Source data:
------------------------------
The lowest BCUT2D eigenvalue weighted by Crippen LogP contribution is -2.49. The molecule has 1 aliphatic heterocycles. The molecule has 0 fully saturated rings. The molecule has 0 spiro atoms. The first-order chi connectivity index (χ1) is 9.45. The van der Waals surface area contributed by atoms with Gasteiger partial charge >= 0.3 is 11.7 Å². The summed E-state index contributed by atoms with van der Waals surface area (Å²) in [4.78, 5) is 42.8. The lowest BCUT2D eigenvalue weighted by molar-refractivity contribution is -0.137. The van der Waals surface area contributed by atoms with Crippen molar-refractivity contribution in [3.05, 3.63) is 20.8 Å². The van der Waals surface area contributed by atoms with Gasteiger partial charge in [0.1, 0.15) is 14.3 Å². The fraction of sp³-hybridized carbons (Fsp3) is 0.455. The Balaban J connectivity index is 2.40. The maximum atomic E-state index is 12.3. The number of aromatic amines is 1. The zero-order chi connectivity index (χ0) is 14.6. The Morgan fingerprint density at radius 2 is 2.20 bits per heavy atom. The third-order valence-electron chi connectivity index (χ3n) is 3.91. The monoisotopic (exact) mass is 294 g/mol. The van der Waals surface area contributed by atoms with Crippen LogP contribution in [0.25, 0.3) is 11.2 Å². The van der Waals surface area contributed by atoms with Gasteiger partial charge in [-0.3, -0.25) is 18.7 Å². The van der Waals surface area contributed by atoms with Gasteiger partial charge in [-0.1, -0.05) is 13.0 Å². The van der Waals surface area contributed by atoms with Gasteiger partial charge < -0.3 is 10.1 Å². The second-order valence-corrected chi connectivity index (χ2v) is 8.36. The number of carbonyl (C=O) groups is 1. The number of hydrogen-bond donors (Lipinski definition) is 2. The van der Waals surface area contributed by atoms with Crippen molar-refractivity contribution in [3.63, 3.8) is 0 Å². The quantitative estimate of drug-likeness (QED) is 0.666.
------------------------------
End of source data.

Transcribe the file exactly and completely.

The lowest BCUT2D eigenvalue weighted by Crippen LogP contribution is -2.49. The molecule has 1 aliphatic heterocycles. The molecule has 0 fully saturated rings. The molecule has 0 spiro atoms. The first-order chi connectivity index (χ1) is 9.45. The van der Waals surface area contributed by atoms with Gasteiger partial charge >= 0.3 is 11.7 Å². The summed E-state index contributed by atoms with van der Waals surface area (Å²) in [4.78, 5) is 42.8. The lowest BCUT2D eigenvalue weighted by molar-refractivity contribution is -0.137. The van der Waals surface area contributed by atoms with Crippen molar-refractivity contribution in [3.05, 3.63) is 20.8 Å². The van der Waals surface area contributed by atoms with Gasteiger partial charge in [0.1, 0.15) is 14.3 Å². The fraction of sp³-hybridized carbons (Fsp3) is 0.455. The Balaban J connectivity index is 2.40. The maximum atomic E-state index is 12.3. The number of aromatic amines is 1. The zero-order chi connectivity index (χ0) is 14.6. The Morgan fingerprint density at radius 2 is 2.20 bits per heavy atom. The third-order valence-electron chi connectivity index (χ3n) is 3.91. The monoisotopic (exact) mass is 294 g/mol. The van der Waals surface area contributed by atoms with Crippen LogP contribution in [0.25, 0.3) is 11.2 Å². The van der Waals surface area contributed by atoms with Gasteiger partial charge in [-0.3, -0.25) is 18.7 Å². The van der Waals surface area contributed by atoms with Gasteiger partial charge in [-0.1, -0.05) is 13.0 Å². The van der Waals surface area contributed by atoms with Gasteiger partial charge < -0.3 is 10.1 Å². The second-order valence-corrected chi connectivity index (χ2v) is 8.36. The number of carbonyl (C=O) groups is 1. The number of hydrogen-bond donors (Lipinski definition) is 2. The van der Waals surface area contributed by atoms with Crippen molar-refractivity contribution in [3.63, 3.8) is 0 Å². The quantitative estimate of drug-likeness (QED) is 0.666.